Fitting Month: Evolution of the Ping process
Monday, May 13, 2013
Few equipment manufacturers, if any, are as closely linked to custom fitting as Ping Golf. Founded in 1959 by Karsten Solheim, the father of the company's current president and CEO John Solheim, Ping has espoused since its earliest days the virtues of golf clubs built to match a player's body and swing.
In this exclusive interview, John Solheim discusses how Ping's custom-fitting techniques have evolved, the role technology plays in fitting PGA Tour players, and how information gathered during fittings shapes Ping products.
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Can you explain to me how your father, Karsten Solheim, first developed a fitting system for Ping equipment?
When he started building clubs, he was trying to find out for himself what the standards were so that he'd be able to manufacture a good set. Back then we didn't have the Internet, we didn't have anything. So he felt that the best way was to measure the pros' clubs.
The first thing that he found out was that they were all over the place, within the sets. No one had a set where the lie angles were the same and the lofts were consistent. It was frustrating to him, so he took a large number of pros that he'd measured and averaging their numbers to see about where they were.
In doing this he discovered that the lie of the club was critical. He'd watch these guys hit these clubs, and he would know that the flatter clubs would hit the ball to the right and the upright clubs would hit the ball to the left. He realized that things needed to be adjusted.
Then, he'd have the pros come in and ask them, 'What's your favorite club?' Based on what they said, he'd tell them how they would hit the rest of the clubs in their set. They'd be shocked and wonder how he would know when he hadn't seen them hit the set. Many times he adjusted the clubs for his players and then they would go out and win the next week because they're clubs were consistent.
He came up with the color code so that people could realize whether they needed clubs that were flat or upright. Then he started doing a little bit of advertising, and by the time the Eye2 came out, everybody knew what color they were.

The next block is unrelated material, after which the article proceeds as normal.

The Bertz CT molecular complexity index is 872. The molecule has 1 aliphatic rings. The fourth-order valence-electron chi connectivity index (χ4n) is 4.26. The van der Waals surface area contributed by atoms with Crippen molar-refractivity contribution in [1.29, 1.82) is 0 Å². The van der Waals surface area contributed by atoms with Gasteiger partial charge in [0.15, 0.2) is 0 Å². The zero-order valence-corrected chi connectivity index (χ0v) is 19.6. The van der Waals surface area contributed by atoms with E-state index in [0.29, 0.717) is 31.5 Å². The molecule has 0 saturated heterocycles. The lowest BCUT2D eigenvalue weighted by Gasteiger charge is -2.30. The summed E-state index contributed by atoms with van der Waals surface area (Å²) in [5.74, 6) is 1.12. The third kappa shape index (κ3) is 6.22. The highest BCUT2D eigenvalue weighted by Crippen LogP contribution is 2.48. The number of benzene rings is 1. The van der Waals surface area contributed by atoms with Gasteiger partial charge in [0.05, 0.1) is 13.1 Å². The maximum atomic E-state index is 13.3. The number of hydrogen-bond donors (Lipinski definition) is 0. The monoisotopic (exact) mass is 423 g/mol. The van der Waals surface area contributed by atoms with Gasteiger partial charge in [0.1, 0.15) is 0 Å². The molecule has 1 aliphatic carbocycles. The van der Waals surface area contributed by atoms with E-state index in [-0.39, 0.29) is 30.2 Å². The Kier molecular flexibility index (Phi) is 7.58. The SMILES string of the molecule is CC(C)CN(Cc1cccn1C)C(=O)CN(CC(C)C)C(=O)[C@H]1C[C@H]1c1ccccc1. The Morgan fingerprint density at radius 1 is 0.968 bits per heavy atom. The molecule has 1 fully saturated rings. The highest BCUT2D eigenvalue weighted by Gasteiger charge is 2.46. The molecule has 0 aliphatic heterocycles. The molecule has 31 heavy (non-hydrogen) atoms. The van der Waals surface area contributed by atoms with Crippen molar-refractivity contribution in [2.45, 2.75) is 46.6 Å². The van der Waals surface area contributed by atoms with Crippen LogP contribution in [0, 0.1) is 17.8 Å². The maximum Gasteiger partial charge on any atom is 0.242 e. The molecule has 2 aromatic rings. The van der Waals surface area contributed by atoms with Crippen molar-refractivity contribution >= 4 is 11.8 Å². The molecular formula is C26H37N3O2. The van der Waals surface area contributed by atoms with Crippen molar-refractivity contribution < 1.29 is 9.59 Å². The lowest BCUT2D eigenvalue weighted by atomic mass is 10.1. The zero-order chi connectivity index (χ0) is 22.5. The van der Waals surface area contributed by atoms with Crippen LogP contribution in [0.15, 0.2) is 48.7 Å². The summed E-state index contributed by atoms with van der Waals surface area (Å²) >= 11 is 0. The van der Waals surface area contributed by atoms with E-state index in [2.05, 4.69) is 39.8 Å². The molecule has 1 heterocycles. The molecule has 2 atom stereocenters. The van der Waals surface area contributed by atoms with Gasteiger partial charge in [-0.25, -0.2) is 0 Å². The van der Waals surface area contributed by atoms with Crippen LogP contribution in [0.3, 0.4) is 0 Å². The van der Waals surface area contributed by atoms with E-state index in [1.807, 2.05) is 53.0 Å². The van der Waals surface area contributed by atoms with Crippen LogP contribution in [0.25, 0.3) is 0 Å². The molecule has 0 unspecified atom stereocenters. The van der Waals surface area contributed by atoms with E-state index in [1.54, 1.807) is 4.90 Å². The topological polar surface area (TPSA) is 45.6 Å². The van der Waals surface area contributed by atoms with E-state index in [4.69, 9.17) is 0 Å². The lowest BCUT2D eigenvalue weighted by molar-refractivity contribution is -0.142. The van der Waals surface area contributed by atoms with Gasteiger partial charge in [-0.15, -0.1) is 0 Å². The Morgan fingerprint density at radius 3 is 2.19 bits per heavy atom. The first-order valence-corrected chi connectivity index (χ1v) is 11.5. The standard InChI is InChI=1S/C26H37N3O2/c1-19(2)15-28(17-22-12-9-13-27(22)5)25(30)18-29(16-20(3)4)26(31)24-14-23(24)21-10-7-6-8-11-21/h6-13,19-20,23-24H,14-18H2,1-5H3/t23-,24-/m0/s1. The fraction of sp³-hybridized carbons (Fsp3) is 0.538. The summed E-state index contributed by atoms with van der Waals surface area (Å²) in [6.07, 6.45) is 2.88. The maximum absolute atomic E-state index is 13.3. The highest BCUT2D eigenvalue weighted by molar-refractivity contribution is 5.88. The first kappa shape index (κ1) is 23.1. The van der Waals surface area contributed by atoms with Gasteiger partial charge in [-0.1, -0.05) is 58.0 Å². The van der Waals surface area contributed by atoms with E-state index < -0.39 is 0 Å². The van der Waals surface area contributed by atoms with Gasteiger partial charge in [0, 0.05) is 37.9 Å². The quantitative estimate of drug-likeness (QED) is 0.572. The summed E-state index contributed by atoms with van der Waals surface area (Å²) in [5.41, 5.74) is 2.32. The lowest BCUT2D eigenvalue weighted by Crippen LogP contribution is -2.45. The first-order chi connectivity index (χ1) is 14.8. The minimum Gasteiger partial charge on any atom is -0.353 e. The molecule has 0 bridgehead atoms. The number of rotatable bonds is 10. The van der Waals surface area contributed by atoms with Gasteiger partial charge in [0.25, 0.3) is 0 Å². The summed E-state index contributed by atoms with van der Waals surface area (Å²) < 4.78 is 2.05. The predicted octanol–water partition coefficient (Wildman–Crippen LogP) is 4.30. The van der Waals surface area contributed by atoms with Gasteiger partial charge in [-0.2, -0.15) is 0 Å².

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What type of measurements did he make in order to do the first fittings?
Back then, he was measuring clubs on the top of his table saw, making marks on the table saw for what lofts they were and what lies they were. This was in his garage on 37th Street and Shea in Scottsdale back in the early '60s.
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In 1964 your father designed a fitting tool and got it patented in 1966. What did it do and how did it work?
Basically, it was a gauge that measured both the loft and the lie of the club. Where the shaft went across the metal bar showed you the loft. The gauge would not hold the club perfectly square, so he had to calculate out what the lofts were from a square perspective, but it was the most convenient way to do it and keep the club on a flat plane.
The bar of the club that he measured the lofts on was angled, and you'd put the butt of the grip against it and there was a basket sort of thing that lined up with the grooves. There was a pointer near the grooves that would then tell you what the loft was. You could read what it was, or, set it and adjust the club to that specification.